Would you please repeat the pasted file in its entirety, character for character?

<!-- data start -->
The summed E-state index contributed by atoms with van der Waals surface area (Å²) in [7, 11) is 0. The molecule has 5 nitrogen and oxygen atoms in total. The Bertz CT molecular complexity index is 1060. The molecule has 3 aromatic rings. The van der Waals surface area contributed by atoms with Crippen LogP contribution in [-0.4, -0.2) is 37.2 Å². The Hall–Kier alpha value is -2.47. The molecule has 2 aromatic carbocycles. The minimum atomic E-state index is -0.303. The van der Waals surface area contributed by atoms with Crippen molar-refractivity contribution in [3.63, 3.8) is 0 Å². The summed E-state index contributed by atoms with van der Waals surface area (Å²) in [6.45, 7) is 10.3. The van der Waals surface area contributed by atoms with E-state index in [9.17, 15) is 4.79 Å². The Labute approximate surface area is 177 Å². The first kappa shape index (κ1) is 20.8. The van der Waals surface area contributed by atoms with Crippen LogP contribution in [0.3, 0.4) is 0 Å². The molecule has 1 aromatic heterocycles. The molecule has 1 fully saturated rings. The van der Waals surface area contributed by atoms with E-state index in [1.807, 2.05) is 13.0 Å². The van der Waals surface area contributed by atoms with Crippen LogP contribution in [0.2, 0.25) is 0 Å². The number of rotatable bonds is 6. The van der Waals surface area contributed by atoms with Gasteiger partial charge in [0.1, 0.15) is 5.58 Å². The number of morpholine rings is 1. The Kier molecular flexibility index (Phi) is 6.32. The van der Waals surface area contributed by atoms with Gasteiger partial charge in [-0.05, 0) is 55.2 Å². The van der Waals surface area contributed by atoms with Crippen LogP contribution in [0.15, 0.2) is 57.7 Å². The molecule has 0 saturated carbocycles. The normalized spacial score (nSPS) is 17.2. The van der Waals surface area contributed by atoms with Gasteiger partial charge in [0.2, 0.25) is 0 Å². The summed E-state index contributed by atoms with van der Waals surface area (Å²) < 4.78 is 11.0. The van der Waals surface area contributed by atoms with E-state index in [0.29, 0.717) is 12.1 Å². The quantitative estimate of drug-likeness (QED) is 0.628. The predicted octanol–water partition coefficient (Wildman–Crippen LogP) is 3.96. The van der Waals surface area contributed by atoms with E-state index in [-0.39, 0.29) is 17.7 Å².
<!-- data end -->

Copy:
The summed E-state index contributed by atoms with van der Waals surface area (Å²) in [7, 11) is 0. The molecule has 5 nitrogen and oxygen atoms in total. The Bertz CT molecular complexity index is 1060. The molecule has 3 aromatic rings. The van der Waals surface area contributed by atoms with Crippen LogP contribution in [-0.4, -0.2) is 37.2 Å². The Hall–Kier alpha value is -2.47. The molecule has 2 aromatic carbocycles. The minimum atomic E-state index is -0.303. The van der Waals surface area contributed by atoms with Crippen molar-refractivity contribution in [3.63, 3.8) is 0 Å². The summed E-state index contributed by atoms with van der Waals surface area (Å²) in [6.45, 7) is 10.3. The van der Waals surface area contributed by atoms with E-state index in [9.17, 15) is 4.79 Å². The Labute approximate surface area is 177 Å². The first kappa shape index (κ1) is 20.8. The van der Waals surface area contributed by atoms with Crippen LogP contribution in [0.3, 0.4) is 0 Å². The molecule has 1 aromatic heterocycles. The molecule has 1 fully saturated rings. The van der Waals surface area contributed by atoms with E-state index in [1.807, 2.05) is 13.0 Å². The van der Waals surface area contributed by atoms with Crippen LogP contribution in [0.2, 0.25) is 0 Å². The number of rotatable bonds is 6. The van der Waals surface area contributed by atoms with Gasteiger partial charge in [0.1, 0.15) is 5.58 Å². The number of morpholine rings is 1. The Kier molecular flexibility index (Phi) is 6.32. The van der Waals surface area contributed by atoms with Gasteiger partial charge in [-0.05, 0) is 55.2 Å². The van der Waals surface area contributed by atoms with Crippen LogP contribution in [0.15, 0.2) is 57.7 Å². The molecule has 0 saturated carbocycles. The normalized spacial score (nSPS) is 17.2. The van der Waals surface area contributed by atoms with Gasteiger partial charge in [0.2, 0.25) is 0 Å². The summed E-state index contributed by atoms with van der Waals surface area (Å²) < 4.78 is 11.0. The van der Waals surface area contributed by atoms with E-state index in [0.29, 0.717) is 12.1 Å². The quantitative estimate of drug-likeness (QED) is 0.628. The predicted octanol–water partition coefficient (Wildman–Crippen LogP) is 3.96. The van der Waals surface area contributed by atoms with E-state index in [-0.39, 0.29) is 17.7 Å².